It's not enough to find a place to hide the stuff that gets in the way of a simpler life. Increasingly design-enlightened consumers are demanding something extra: value-added storage.
Responding to an obsession with hideaway design for everything from stow-and-go car seats to flip phones, home-furnishings manufacturers are providing clever now-you-see-it, now-you-don't solutions.
This translates to cool design nuances in the storage category, solutions that don't rely on the obvious. For example, it may look like an ottoman and act like an ottoman for stretching out feet or extra seating. But in addition, serving trays stored inside can turn the surface into a tabletop.
Or what looks like an ordinary coffee table with five drawers may have a safety-hinged top that opens to reveal hanging files.
We've come to expect drawers that have special flannel liners for sterling or silver-plate flatware and jewelry drawers with velvet-cloaked inserts. Martha Stewart includes them in furnishings for Bernhardt.
But on a larger scale, the Italian bed manufacturer Flou went beyond drawers that tuck under platform beds to harvest the entire space beneath the mattress. The bed frame draws up to fit pillows, blankets and more, similar to lift-up compartments in RVs.
Consumers are fascinated with the idea of secret storage, says Jackie Hirschaut, vice president of the American Home Furnishings Alliance (AFMA) in High Point, N.C.
''At the same time, this is a continuation of the trend of making the most out of the functionality of our furniture, making small spaces productive. It's efficient. People are looking for that, for their lives to be simple, unobstructed by stuff,'' Hirschaut says.
Secret compartments always have delighted furniture buyers. Old-fashioned secretaries often featured disguised drawers. Dining tables sometimes had hiding places under the top for silverware. Antique Chinese wedding boxes, often crafted from leather, included flaps that pulled down, legend has it, to stash opium and valuables.
Today's storage trends include furniture that makes clutter disappear into smart compartments and built-in cubbies. The latter has become a signature of retailers such as Pottery Barn, which also sells the containers to fill up the cubbies in TV stands, benches and even beds.
Manufacturers also are becoming savvy about creating attractive storage that doesn't visually hog the interior landscape, taking cues from slim profiles and pocket whatevers (think plasmas and iPods).
Consider a chic, Spartan-style table from retailer Design Within Reach. The 151/2-inch-tall asymmetrical table, designed by Brazilian architect Ilse Lang, has one trim side support and one fatter ''leg'' about the size of a small file box. The larger leg rotates out from under the surface and becomes a deep storage container, finished inside in a style-conscious matte red lacquer.
Removable tops have become common on ottomans, whose form invites tapping into hollow cavities. But the concept has been refined to suit specific needs. In the bath, for example, Restoration Hardware's 21- by 17-inch white-painted ottoman is topped with a zip-off, easy-clean cotton terry cushion cover. No style is sacrificed for the extra room for towels and other supplies, as the piece is footed with a gracefully curved base.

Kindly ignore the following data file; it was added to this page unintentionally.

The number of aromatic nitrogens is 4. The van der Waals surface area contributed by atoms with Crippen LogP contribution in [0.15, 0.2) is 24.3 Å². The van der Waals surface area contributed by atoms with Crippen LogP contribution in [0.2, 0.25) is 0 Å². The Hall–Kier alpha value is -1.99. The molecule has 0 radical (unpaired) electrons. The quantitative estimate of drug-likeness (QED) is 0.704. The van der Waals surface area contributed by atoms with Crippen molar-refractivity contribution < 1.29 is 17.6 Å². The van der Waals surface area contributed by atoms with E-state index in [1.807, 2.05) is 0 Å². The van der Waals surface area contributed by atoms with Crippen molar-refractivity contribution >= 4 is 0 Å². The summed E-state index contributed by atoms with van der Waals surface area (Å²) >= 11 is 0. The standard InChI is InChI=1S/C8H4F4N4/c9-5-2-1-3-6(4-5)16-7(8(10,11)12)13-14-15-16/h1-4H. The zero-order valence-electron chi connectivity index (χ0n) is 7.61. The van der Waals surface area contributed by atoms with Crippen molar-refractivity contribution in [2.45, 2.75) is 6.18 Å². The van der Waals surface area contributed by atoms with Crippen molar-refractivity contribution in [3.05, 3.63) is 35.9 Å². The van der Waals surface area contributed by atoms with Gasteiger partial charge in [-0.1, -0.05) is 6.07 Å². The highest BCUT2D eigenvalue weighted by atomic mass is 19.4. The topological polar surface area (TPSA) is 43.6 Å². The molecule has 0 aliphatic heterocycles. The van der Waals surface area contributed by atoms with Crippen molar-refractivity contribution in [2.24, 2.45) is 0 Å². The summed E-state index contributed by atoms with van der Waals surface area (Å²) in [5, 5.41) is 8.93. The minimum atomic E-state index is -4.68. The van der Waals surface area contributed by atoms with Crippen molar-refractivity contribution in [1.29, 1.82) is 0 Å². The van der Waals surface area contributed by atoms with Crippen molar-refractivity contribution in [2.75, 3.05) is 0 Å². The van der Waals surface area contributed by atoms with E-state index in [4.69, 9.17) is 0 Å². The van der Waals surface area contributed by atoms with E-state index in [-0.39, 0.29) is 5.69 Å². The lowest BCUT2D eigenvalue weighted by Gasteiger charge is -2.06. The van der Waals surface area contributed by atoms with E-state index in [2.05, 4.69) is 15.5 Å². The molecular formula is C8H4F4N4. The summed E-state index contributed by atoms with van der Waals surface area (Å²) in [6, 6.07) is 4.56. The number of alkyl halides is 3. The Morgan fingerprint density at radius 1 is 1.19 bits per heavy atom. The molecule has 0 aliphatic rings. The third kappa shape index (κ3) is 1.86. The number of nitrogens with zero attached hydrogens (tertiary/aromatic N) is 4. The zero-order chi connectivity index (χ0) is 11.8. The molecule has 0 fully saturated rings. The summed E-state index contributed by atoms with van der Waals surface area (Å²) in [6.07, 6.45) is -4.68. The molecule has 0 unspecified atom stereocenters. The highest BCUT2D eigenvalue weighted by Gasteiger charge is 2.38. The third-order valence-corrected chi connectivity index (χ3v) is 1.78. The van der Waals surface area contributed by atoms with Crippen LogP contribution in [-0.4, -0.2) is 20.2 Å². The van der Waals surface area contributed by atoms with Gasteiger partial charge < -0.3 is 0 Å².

Attuned to entertainment needs, manufacturers also are extending other trends. Refrigerator and freezer drawers have become popular, though expensive, options ($2,000 and up) throughout the house, but the cabinetry designed to house refrigerators once was confined to custom work.
However, Frontgate catalog offers a freestanding mahogany cabinet with stain-resistant marble top that can house a minicooler. The cabinet is dressy enough for the living room or an elegant master suite.
If space is lacking, however, a clever approach is to hang it, fold it, retract it or minimize the profile. German manufacturer Villeroy & Boch introduced a vanity that looks like a floating shelf when closed. Its metal supports do their job without calling attention. But inside its hinged top, there's a mirror, shelf and roomy storage.
Kitchen cabinet manufacturers have been catalysts in exploring options for resolving leftover spaces. So what used to be fillers dead spaces between cabinets sometimes marked by fancy pilasters or columns are now functional, pullout storage for spices or cleaning supplies on racks inside. They are opened by concealed hardware.
And exposed ''ends'' of cabinets, whether in the kitchen or family room, are suitable for shallow storage, including message centers or CD and video racks. Even cabinets with mechanisms for lifting plasmas out of hiding are being designed to house CDs and DVDs.
Then there's a marvelously inventive shoe temple, a design by Mimi & Brooke for Laneventure. It's actually a folding screen in wood on brass casters, so it is mobile. Inside is a full-length mirror, four shelves and 70 shoe pockets.
Of course, not everything has to be hidden as long as clutter can be reduced. So some manufacturers are looking for possible niches in furniture.
Carving a storage niche into a table pedestal is a fresh option. A traditional table with a country accent in white-painted finish from Pottery Barn tucks into its pedestal a pair of shelves for cookbooks, plates or baskets.
Dual function also has affected home-office design with desks that have bookshelves built into the sides or front. Designer Christopher Lowell included one in his collections for Office Depot.
Even high-end furniture manufacturer Donghia, known for contemporary design, has addressed where to stash magazines, books and newspapers. Its solution is a ledge on the base of a sofa, chair and ottoman from the Open Villa collection.
It's comforting to know that whether you're a packrat or not, there are more choices than ever for keeping essentials within convenient reach while out of sight or, at least, out of the way.Copyright © 2015, Los Angeles Times